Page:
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CPUC, energy expert say PG&E customers are safe from wholesale bill spikes

Photo by Miguel Á. Padriñán from Pexels

Texas residents have faced thousands of dollars in unexpected electric bills from an unprecedented winter storm last month.

But it’s unlikely California PG&E customers would experience similar spikes due to outages.

Utility price surges in Texas come from two things: the type of market and its level of regulation.

Many Texas energy companies are part of a wholesale electricity market, so prices fluctuate with supply and demand.

This means electricity companies pay the wholesale cost of electricity and pass that cost along to customers.

According to the California Public Utilities Commission, or CPUC, the retail energy market in Texas is deregulated. So companies aren’t obligated to maintain consistent prices.

California’s energy market is different. Dale Dolan, a professor from the Electrical Engineering Department at Cal Poly, said California’s market is highly regulated, so the electricity prices PG&E customers see are not subject to such drastic increases in the event of a mass outage.

“[PG&E’s] rate structures are regulated. Those go through a commission. They’re approved,” Dolan said. “So whatever rate you’re on right now, in a period of really crazy demand, [PG&E] won’t renegotiate.”

In a statement to KCBX, the California Public Utilities Commission said it sets PG&E’s rates and PG&E cannot change them based on short-term price spikes.

Dolan said California’s regulation prevents customers from seeing severe spikes in their electricity bills.

“[Rates are] kind of locked in so I think largely, in California, you wouldn’t have the same type of response to the outage,” Dolan said.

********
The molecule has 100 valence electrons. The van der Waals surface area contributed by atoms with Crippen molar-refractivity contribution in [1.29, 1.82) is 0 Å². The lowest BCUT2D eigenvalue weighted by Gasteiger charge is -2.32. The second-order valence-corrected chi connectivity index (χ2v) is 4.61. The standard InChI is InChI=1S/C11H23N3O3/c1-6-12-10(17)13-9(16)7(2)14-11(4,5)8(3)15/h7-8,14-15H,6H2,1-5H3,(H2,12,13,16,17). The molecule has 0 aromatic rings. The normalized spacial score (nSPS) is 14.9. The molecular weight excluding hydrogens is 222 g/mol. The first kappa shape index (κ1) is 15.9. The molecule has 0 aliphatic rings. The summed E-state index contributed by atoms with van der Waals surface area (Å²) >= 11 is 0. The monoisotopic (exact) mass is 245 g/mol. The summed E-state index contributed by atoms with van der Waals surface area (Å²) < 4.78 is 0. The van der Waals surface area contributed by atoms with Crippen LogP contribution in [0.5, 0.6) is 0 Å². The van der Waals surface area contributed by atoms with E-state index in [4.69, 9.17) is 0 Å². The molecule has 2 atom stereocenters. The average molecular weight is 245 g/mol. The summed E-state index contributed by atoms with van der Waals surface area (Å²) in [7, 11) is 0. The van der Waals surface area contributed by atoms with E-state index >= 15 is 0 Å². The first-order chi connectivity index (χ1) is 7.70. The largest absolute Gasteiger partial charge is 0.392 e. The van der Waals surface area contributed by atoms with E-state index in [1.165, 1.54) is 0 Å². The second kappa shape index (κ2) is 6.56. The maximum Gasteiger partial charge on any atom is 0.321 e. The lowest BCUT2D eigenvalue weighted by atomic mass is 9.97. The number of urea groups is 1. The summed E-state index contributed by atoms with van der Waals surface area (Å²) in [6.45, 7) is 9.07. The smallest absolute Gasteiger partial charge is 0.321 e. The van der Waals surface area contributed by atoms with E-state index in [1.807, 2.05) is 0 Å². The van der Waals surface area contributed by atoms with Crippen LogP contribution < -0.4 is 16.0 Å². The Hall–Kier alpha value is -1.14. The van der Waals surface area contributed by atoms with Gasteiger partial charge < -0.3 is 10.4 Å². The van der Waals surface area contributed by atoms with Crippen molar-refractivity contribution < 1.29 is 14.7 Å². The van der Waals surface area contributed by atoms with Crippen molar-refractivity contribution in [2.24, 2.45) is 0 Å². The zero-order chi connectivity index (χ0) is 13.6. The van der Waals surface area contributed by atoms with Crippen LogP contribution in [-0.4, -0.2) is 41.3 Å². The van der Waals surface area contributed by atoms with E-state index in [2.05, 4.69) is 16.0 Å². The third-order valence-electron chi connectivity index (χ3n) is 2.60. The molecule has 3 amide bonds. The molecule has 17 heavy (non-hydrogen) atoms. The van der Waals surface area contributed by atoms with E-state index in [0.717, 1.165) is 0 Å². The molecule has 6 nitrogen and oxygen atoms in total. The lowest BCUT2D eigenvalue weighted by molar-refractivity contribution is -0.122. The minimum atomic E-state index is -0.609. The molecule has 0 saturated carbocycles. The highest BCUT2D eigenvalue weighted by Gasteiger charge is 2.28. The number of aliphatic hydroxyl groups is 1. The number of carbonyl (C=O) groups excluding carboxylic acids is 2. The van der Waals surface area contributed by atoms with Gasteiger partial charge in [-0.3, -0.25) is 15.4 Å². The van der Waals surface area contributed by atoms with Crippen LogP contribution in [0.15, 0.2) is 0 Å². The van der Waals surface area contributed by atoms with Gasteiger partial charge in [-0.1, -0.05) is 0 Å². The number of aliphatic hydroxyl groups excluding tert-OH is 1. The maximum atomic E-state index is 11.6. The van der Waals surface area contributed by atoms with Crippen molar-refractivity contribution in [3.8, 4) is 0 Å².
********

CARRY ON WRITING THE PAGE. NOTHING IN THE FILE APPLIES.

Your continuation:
PG&E does have several different rate structures that customers can choose from including time-of-use and tiered rate plans. PG&E says prices can vary depending on what time a customer uses energy or the amount of energy used. But those rates are still regulated by the CPUC.

Dolan said California’s energy system may not be any better equipped than Texas’s to prevent blackouts or outages, but the difference would be seen in less variable customer costs.

PG&E Communications Representative Mark Mesesan said the utility’s goal is to provide customers with reliable and affordable energy.

“We work hard every day in the effort to earn back our customers’ trust through our planning, our recognition of issues, proactively and responsibly, to keep our customers, communities and employees safe,” Mesesan said.

More information on PG&E’s various rate plans can be found on the utility’s website.

Rachel Showalter first joined KCBX as an intern from Cal Poly in 2017. During her time in college, she anchored and reported for Mustang News at Cal Poly's radio station, KCPR. After graduating, she took her first job as a Producer at KSBY-TV. She returned to the KCBX team in October 2020, reporting daily for KCBX News until she moved to the Pacific Northwest in July of 2022. Rachel spends her off-days climbing rocks, cooking artichokes and fighting crosswords with friends.
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